Now that we have optimized our color Adobe Photoshop color settings, we can focus on how to actually use color management in Photoshop. Everything that you can do with Photoshop color management boils down to two categories, “assigning” profiles and “converting to” profiles. Contrary to popular belief, the two terms do not mean the same thing. In fact, confusion over which one to use is by far the most common cause of image color being wrecked by color “mismanagement”. Fortunately the two terms are fairly simple to understand and an awareness of the difference should keep you and your images out of trouble.
I frequently say that color management is about color communication. The difference between assigning and converting profiles can be understood by thinking of profiles and color spaces as “languages” that communicate color meaning. Converting to profile is like translating a book into another language. As long as both languages contain words that have equivalent meanings, the book can be converted to the new language with its ideas unchanged. Converting to profile in Photoshop works the same way; color information in one profile is translated to another profile. The image’s color meaning remains as unchanged as possible within the constraints of the destination profile’s gamut and the rendering intent used. This makes convert to profile the correct choice for most color management transforms, like converting to a printer profile for printing or moving from one color space to another.
Convert to profile translates color meaning from one profile to
another, changing the color mode numbers. This can be seen
in the RGB numbers from the sRGB profile above changing to
different numbers in the ProPhoto destination. Note that color
appearance, indicated here by the Lab readout, stays the same.
Convert to profile changes color mode numbers, such as
RGB values, while attempting to keep color meaning the same.
Most color management
errors in Photoshop come from using assign profile where
one shouldn’t. If convert to profile can be thought
of as translate to, then assign profile is interpret as. To
stretch the book translation analogy a bit further,
assigning a profile is like choosing a language that you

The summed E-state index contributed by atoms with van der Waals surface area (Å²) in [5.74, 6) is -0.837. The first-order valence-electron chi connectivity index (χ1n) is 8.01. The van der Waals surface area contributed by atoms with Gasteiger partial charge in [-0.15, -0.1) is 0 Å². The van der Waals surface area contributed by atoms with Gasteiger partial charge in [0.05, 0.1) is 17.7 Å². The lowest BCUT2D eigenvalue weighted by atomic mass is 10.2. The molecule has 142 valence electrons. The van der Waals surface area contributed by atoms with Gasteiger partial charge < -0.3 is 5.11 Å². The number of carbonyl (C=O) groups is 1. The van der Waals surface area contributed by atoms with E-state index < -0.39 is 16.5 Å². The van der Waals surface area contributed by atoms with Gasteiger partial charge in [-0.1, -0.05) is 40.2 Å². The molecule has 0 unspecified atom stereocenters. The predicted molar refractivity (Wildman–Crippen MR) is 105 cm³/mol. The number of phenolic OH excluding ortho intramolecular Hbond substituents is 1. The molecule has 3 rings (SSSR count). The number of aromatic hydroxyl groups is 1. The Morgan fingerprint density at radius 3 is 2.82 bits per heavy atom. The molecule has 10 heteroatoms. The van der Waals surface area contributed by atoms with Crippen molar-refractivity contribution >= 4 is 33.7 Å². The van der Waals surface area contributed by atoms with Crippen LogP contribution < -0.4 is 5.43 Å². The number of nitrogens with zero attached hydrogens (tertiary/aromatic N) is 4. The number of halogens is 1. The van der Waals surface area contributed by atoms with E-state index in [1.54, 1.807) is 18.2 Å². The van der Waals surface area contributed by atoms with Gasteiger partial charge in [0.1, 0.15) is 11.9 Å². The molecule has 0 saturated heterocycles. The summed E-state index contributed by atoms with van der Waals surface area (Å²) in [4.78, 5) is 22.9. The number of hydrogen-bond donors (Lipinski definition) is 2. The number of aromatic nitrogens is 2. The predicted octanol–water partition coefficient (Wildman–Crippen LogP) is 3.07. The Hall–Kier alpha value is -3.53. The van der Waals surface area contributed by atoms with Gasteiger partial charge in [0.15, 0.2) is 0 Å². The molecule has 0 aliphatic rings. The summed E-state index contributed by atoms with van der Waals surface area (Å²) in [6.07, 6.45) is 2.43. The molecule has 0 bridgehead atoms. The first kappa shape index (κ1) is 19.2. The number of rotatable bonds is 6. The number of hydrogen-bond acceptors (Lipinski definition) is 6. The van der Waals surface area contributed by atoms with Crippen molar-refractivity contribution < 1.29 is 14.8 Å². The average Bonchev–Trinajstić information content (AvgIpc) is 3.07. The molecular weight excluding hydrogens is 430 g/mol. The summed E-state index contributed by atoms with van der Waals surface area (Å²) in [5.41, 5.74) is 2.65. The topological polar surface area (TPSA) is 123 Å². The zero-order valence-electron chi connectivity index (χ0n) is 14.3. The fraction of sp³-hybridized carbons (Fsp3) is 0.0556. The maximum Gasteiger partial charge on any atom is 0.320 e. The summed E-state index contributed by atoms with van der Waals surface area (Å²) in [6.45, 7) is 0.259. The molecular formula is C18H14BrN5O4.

think the book was written in. If you choose the wrong
language; i.e. a different one than the author used to
write it, you cannot accurately translate it’s
meaning. In color management assigning a profile gives
color meaning to the numbers in an image file, which means
that it also changes the file’s color meaning. This
can be a big problem because all profiles and color spaces
of a particular color mode use similar sets of numbers to
denote color. So it is almost never apparent from the
numbers themselves which profile is correct, or was correct
before the current profile was assigned. Unlike the book
analogy, in most cases it is not immediately obvious that
the wrong color language was used to interpret an image
file. This is especially true when the profile is assigned
before the user has a chance to look at the file, which we
will discuss later.
Assign profile keeps color mode numbers the same but changes
their meaning, as seen above. You can try these demonstrations
for yourself by creating a new RGB document. Convert the profile to
sRGB if it isn't already, then fill it with R 82, G 96, B 168. you can then
try out the effects of assigning and converting to ProPhoto. Use the
flyout menu (in the upper right corner) of the info palette to set your
secondary readout to show Lab numbers.
Of course, there are some situations in which assigning a profile is the correct approach. Probably the most common is with an input profile, like those used with scanners and digital cameras. Since the input profile’s purpose is to characterize the color behavior of the input device, you have to assign it to a file from the device in order to use it. Methods for doing this will be discussed later in the "Assign Profile Dialog Box" section. Other examples where assigning a profile is appropriate include simulating how a file might print on a device if no color management is used, such as sending a file to an offset CMYK press. This is actually the first step in making many of the contract proofs for the press industry; the press’s fingerprint profile is assigned to the file and then it is converted to the proofer profile (using absolute colorimetric rendering) to be printed.